Recipes are a persuasive technology. They can transform people fundamentally. Recipes can make people desire ingredients they didn’t even know existed. An ingredient, once thought of as repulsive, can be transformed into something palatable, and even delicious. A recipe can compel people to explore new places, within their own city or across the planet, searching for an obscure ingredient. Don’t underestimate the power of recipes.
Recipes are a social technology. Passed from person to person, adjusted to suit individual preferences, recipes can be tracked across cultures and through time. One year someone extols the health properties of pomegranates, and all of a sudden they are being sprinkled on salads and desserts all over the world. As a trendy, must-have ingredient, recipes that call for pomegranates increase the impetus for growing and importing these fruits. There are of course upstream decisions made from boardrooms that influence which crops are grown, but conversations in the kitchen can also be powerful selection mechanisms. (For one critique of eaters ‘voting with their forks’, see the essay Food, A Com- promised Issue by the philosopher of science Huub Dijstelboem in the book Food for the City by NAi publishers.)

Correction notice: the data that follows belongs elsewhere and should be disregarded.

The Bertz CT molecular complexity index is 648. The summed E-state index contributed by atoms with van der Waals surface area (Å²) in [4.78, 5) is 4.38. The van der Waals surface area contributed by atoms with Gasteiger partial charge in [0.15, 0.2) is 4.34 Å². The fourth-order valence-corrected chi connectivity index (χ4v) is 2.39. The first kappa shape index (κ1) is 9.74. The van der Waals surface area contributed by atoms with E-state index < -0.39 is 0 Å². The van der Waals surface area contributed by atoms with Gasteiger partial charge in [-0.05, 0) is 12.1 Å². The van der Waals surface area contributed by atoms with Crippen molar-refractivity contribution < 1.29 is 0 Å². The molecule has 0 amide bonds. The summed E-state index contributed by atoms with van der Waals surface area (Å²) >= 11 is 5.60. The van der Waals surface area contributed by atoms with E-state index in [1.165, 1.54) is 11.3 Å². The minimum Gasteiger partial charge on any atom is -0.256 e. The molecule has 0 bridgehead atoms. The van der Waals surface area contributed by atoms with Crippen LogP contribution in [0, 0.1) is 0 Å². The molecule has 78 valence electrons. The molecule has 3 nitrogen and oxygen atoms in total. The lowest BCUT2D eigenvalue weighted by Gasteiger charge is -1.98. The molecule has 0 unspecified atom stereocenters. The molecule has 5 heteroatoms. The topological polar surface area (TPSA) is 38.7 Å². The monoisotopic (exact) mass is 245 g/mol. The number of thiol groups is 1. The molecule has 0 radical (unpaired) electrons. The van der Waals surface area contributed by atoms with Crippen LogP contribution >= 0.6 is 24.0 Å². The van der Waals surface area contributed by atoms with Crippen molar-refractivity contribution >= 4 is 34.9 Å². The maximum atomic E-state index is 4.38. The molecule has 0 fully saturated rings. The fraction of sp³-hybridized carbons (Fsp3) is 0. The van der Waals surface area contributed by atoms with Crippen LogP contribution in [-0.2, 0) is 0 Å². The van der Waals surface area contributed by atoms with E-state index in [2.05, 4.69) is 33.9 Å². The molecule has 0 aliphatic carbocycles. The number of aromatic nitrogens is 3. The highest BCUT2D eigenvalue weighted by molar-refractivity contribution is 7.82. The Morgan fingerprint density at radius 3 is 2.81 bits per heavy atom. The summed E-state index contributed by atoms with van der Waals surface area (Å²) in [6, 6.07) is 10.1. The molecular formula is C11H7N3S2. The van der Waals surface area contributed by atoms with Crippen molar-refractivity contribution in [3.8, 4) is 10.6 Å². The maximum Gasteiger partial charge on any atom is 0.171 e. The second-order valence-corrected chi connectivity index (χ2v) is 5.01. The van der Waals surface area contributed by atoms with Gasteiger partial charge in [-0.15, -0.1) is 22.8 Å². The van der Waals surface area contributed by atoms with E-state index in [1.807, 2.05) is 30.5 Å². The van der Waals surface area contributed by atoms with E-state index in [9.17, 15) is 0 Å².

Recipes are a subversive technology. Telling everyone to be a vegetarian is cultural engineering. This meme won’t travel very far by itself. People don’t like being told what to do. Writing and sharing a delicious menu that involves no meat products is a more generous and transformative strategy.
Recipes are a technological artifact. They have rules and shapes and sizes that most people are familiar with. Recipes delineate methods for acquiring, assembling, preparing and serving food. They are also meta-technologies: the rules for writing recipes can be changed.
In this book you will find recipes. Some of them are delicious, others are strange, and most of them are provocative, requiring adventurous cooks and eaters. We asked two talented and fearless chefs (Heather K. Julius, Special Snowflake Studio and Scott Heimendinger, aka Seattle Food Geek.) to respond to our speculations on the future with something tangible. Something most people could make in their kitchen and eat. The resulting recipes are found in this book. We invite you to become a beta-taster.
Essay From: Eat Less, Live More & Pray for Beans